Between 1455 and 1460 James II proved to be an active and interventionist king. Ambitious plans to take Orkney, Shetland and the Isle of Man nonetheless did not succeed. The king travelled the country and has been argued to have originated the practice of raising money by giving remissions for serious crimes. It has also been argued that some of the unpopular policies of James III originated in the late 1450s.
In 1458 an Act of Parliament commanded the king to modify his behaviour, but one cannot say how his reign would have developed had he lived longer.
James II is the first Scots monarch for whom a contemporary likeness has survived, in the form of a woodcut showing his birthmark on the face.
Negotiations for a marriage to Mary of Guelders began in July 1447, when a Burgundian envoy came to Scotland, and were concluded by an embassy under Crichton the chancellor in September 1448. Philip settled sixty thousand crowns on his kinswoman, and her dower of ten thousand was secured on lands in Strathearn, Athole, Methven, and Linlithgow. A tournament took place before James at Stirling, on 25 February 1449, between James, master of Douglas, another James, brother to the Laird of Lochleven, and two knights of Burgundy, one of whom, Jacques de Lalain, was the most celebrated knight-errant of the time. The marriage was celebrated at Holyrood on 3 July 1449. A French chronicler, Mathieu d'Escouchy, gives a graphic account of the ceremony and the feasts which followed. Many Flemings in Mary's suite remained in Scotland, and the relations between Scotland and Flanders, already friendly under James I, consequently became closer.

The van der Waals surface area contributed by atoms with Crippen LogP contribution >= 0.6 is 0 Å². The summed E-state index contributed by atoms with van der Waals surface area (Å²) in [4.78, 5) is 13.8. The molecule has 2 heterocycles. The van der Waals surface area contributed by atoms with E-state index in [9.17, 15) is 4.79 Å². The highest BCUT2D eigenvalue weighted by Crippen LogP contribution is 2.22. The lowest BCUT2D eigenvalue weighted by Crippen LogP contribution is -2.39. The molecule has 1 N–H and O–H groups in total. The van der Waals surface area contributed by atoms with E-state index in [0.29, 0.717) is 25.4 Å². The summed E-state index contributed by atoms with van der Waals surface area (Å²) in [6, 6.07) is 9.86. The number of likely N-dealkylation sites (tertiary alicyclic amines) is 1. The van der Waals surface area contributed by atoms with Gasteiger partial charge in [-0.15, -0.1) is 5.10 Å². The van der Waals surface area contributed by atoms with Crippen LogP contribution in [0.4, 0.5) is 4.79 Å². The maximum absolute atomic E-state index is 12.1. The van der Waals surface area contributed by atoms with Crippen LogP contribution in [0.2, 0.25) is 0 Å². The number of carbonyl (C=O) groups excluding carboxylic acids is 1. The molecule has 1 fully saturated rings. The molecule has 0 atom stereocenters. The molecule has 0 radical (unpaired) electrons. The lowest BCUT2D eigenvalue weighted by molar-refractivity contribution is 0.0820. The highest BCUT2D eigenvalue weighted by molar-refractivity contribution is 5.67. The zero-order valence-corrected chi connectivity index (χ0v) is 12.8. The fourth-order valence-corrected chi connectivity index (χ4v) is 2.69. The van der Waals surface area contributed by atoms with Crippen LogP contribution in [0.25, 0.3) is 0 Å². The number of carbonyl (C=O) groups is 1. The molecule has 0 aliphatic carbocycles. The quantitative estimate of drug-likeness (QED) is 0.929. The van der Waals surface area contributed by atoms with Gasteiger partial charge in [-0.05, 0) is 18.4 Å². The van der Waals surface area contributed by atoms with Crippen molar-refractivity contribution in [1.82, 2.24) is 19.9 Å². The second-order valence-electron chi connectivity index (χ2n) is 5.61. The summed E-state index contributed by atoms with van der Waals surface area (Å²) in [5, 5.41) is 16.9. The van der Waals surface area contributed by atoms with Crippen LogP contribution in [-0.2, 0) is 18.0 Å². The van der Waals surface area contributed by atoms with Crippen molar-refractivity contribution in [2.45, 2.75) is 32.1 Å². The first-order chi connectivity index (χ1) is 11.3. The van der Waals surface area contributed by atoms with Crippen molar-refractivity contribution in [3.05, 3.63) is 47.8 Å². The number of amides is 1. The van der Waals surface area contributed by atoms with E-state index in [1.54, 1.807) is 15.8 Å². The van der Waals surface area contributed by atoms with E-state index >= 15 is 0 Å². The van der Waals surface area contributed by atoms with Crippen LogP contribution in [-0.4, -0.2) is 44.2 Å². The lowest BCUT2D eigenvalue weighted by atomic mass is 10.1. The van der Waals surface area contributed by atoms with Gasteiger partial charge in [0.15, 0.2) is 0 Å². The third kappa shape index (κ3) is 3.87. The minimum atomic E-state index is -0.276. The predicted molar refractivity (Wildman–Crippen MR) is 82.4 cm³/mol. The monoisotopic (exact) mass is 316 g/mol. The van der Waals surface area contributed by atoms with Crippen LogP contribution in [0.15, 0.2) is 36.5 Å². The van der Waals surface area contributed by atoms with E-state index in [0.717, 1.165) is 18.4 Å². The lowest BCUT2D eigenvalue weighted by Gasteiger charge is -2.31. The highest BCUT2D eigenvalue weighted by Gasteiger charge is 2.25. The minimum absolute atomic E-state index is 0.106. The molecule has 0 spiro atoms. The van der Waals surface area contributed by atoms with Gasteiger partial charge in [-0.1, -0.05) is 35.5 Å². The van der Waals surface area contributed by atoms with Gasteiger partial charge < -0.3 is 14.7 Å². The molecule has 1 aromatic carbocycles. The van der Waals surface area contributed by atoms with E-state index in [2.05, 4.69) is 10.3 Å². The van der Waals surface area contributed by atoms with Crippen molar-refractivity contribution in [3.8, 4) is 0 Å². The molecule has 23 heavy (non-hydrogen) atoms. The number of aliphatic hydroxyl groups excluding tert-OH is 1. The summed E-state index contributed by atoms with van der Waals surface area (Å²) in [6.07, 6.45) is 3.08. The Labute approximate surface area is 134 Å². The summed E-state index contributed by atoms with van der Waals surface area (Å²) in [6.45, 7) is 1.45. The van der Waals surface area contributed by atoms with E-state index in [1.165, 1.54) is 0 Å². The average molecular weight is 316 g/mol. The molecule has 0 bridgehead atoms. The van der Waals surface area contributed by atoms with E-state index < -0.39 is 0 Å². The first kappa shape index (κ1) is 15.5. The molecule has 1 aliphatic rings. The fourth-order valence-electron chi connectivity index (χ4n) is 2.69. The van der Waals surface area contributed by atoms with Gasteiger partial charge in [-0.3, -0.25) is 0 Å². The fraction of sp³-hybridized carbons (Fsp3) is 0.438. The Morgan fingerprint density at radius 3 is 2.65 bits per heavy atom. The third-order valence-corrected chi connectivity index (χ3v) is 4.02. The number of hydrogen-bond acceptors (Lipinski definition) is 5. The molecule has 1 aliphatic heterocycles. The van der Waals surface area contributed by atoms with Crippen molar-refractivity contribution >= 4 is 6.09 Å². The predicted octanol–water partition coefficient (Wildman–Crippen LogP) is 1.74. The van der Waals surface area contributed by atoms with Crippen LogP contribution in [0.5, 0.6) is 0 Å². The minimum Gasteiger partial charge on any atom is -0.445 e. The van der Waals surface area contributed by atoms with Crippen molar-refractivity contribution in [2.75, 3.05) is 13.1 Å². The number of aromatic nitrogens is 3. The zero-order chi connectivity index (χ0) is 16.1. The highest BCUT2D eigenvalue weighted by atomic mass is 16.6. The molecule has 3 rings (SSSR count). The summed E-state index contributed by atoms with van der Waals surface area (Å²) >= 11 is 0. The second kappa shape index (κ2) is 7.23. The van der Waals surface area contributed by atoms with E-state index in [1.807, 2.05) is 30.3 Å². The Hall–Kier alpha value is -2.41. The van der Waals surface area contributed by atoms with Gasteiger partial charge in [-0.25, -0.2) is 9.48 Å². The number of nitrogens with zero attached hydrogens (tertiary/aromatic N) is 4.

In Scotland the king's marriage led to his emancipation from tutelage, and to the downfall of the Livingstons. In the autumn Sir Alexander and other members of the family were arrested. At a parliament in Edinburgh on 19 January 1450, Alexander Livingston, a son of Sir Alexander, and Robert Livingston of Linlithgow were tried and executed on the Castle Hill. Sir Alexander and his kinsmen were confined in different and distant castles. A single member of the family escaped the general proscription—James, the eldest son of Sir Alexander, who, after arrest and escape to the highlands, was restored in 1454 to the office of chamberlain to which he had been appointed in the summer of 1449.
James II enthusiastically promoted modern artillery, which he used with some success against the Black Douglases. His ambitions to increase Scotland's standing saw him besiege Roxburgh Castle in 1460, one of the last Scottish castles still held by the English after the Wars of Independence.